My knees have been giving me problems too. I’ve always had a “bad” knee (my right one), dating back to my high school years. I played soccer, rode bikes and skateboards, so I just thought that was normal. I had surgery back in the 1991 when I was in the Army to repair some damage, and I was pretty good for quite a number of years. About ten years ago though, the pain came back. That coincides with the time that I started mountain biking and also picked up the skateboard again. It hurts when I walk some days, and it swells up a little. I’m usually good with it while I’m riding, but there’s hell to pay when I finish a ride. I had a cortisone shot a couple of years ago, and that kept me going for a while. I keep saying that I’ll get it looked at, but I’m kinda stubborn (plus I’m afraid of doctors.)
You never know what will happen.
My “good” knee is letting me down too, and this time it’s affecting my bike riding. When I stand up to pedal, I get this really sharp pain right under the kneecap. It’s been getting progressively worse, but ironically it doesn’t hurt as bad when I ride my singlespeed (I stand up to pedal a lot more on it.) I probably should go to the doctor for this one, but watch the video above again and you’ll remember why I’m hesitant. I should probably hurry up though, because it could get bad enough to require surgery (maybe it already does.) I definitely don’t want to be off my bike for any long period of time. I don't think I could take just sitting around all the time.
Okay, I’m done whining. I’ll be back tomorrow with my weekend plans, which are probably a bad idea considering all the shit I’ve been talking about today. I’ll never learn, but I just can’t stay off my bike.
Wednesday, October 19, 2011
Um, that’s not what I meant. I did get something so cool here at the B-43 Headquarters last Friday that I just have to share it. It was in the form of Awesome Love from the great folks out at Backcountry Research. You know, the makers of one of my favorite products ever, the Awesome Strap.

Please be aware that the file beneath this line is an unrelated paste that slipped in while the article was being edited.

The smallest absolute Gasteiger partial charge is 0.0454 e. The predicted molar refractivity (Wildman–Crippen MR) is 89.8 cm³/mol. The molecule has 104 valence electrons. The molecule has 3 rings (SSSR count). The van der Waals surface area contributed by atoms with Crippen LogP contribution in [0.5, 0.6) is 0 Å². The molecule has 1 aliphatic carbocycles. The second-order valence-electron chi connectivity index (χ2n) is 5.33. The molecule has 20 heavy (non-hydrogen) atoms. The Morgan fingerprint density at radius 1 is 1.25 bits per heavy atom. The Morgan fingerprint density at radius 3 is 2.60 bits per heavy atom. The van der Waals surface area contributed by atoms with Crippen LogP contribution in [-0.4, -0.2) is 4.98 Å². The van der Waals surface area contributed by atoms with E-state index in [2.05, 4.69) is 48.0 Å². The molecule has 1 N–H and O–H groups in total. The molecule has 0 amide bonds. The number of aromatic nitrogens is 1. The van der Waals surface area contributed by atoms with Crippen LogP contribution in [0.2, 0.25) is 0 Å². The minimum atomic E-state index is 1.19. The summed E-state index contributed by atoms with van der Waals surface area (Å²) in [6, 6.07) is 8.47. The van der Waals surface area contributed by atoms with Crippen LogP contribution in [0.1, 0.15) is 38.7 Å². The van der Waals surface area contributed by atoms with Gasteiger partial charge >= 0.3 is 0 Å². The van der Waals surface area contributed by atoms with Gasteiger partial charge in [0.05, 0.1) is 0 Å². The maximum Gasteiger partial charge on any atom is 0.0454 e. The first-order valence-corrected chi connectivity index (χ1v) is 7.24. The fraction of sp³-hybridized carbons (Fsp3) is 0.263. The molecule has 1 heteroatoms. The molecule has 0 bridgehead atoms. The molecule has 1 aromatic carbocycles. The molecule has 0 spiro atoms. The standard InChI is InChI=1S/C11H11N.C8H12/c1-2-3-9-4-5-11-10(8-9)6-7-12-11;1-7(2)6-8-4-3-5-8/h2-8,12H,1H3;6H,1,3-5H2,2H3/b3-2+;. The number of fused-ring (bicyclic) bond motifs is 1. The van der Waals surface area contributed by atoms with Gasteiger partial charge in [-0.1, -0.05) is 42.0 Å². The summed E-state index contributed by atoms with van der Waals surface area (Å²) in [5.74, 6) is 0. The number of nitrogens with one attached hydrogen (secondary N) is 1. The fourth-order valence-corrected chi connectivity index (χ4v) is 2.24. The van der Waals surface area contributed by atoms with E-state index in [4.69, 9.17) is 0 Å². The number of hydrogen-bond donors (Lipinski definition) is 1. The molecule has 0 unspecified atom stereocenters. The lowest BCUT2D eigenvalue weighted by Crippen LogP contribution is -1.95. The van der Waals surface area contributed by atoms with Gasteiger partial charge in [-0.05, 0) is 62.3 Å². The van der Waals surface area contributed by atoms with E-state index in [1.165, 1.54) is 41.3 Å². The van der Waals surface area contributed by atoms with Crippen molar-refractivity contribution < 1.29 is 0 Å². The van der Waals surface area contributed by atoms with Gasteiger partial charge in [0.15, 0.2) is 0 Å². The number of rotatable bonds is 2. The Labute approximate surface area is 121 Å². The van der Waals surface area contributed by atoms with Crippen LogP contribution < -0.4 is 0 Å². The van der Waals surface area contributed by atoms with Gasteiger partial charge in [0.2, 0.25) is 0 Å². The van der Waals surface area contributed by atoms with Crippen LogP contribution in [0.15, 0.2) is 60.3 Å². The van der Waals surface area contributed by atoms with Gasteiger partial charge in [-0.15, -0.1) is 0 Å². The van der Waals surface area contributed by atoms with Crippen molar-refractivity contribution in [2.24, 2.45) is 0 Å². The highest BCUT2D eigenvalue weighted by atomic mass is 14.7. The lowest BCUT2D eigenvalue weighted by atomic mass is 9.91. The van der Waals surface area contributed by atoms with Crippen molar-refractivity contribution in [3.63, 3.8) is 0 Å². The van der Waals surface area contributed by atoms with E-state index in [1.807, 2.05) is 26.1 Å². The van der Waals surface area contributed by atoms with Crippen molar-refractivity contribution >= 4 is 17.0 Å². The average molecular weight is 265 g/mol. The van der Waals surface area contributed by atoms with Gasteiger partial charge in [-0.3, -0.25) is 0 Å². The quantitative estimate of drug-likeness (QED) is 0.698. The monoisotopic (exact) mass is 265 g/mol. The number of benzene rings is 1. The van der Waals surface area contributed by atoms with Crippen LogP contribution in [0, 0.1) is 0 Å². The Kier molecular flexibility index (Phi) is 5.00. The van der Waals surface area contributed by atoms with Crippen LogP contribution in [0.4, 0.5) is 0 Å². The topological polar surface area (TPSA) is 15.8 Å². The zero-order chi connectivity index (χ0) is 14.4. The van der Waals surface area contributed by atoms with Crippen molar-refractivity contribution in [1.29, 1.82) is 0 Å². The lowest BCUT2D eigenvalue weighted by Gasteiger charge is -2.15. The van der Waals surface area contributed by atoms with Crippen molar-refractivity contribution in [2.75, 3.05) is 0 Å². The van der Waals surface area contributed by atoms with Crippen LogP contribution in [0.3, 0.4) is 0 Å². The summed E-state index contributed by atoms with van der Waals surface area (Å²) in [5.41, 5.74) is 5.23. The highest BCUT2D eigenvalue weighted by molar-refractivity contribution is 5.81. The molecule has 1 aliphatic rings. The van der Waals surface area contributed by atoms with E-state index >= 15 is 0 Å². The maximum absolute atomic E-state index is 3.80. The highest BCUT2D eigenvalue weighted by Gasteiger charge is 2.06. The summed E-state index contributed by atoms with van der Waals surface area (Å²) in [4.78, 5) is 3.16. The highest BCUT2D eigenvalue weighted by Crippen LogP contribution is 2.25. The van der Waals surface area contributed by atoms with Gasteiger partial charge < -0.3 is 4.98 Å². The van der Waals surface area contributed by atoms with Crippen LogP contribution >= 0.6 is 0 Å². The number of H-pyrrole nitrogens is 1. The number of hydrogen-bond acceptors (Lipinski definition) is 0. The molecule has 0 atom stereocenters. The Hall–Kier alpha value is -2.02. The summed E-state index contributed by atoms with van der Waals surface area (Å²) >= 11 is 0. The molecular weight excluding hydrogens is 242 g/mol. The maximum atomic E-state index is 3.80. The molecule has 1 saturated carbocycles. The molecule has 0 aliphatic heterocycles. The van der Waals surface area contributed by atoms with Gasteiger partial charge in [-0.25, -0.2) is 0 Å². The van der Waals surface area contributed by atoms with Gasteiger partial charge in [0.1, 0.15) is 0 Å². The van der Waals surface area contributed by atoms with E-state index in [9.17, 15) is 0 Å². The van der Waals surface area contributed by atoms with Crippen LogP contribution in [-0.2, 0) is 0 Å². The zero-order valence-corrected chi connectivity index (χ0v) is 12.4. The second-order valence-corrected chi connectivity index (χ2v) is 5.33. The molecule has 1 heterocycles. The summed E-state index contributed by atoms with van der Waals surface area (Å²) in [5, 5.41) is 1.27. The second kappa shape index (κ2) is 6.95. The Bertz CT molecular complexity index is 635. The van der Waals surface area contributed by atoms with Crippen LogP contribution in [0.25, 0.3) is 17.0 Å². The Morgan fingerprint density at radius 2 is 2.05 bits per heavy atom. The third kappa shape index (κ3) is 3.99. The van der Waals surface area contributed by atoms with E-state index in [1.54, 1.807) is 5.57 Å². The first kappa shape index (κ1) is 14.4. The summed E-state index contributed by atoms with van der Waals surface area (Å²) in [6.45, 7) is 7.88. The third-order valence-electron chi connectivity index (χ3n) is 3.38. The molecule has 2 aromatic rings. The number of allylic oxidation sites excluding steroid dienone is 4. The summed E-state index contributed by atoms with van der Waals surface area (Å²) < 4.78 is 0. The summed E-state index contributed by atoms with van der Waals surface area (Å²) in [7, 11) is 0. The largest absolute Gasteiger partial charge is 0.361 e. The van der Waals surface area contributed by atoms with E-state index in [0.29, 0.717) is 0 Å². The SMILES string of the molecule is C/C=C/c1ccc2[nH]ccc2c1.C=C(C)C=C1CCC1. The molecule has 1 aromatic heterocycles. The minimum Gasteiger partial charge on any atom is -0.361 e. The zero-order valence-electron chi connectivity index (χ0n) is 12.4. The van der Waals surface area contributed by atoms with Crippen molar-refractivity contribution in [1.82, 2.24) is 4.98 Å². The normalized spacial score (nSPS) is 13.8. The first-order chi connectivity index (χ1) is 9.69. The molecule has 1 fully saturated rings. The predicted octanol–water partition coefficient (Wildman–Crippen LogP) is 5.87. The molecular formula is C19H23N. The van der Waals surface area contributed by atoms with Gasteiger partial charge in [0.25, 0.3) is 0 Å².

I gots me a whole pile of Awesome.
Back when I first tried the Awesome Strap, I was immediately hooked on it. They’ve improved the design a few times, and I’m always surprised. I mean, it was pretty much the bee knees in the first place and I thought that there was no way it could get better. Of course, I don’t know shit about product design, so it’s no wonder I am just a consumer. Seriously though, each time they change it up, I find myself loving the awesomeness more and more.
Included in my shipment was the new and improved Back Forty Back Forty, which is the real deal. I haven’t had a chance to give it a full review (I will soon), but you can be sure it holds on tighter than a camel’s ass in a sandstorm. Why would I lead you astray?
The Race was also included, but I’ve talked about it before.
With tons of colors to choose from, you can get all creative and junk with your accessorizing when you ride your bike. The Awesome Strap Race stays out of your way tucked up in the seat, and it’s there when you need it. And yes, I’ve needed it.
I also got a couple of the brand spankin’ new Tülbags.
This handy little item was developed with the help of local mountain biking legend Rich Dillen to carry small stuff without losing it. While it won’t hold a beer, there are plenty of things I can put in there for safe keeping. The first thing that comes to mind is my keys. I’m always paranoid that I’ll lose them.
Speaking of Dicky, I got a surprise present in my package of Awesome. When I got an e-mail stating that my package was on the way, I was told that there was something in there “so valuable that men and women would kill for it.” I was really intrigued, and had no idea what to expect. Was it a map to the Lost City of Gold? Was it the identity of the second gunman on the grassy knoll? I sure was curious, and a little scared at the same time.
I was indeed surprised when Lunchbox gave me the package he intercepted from the postman.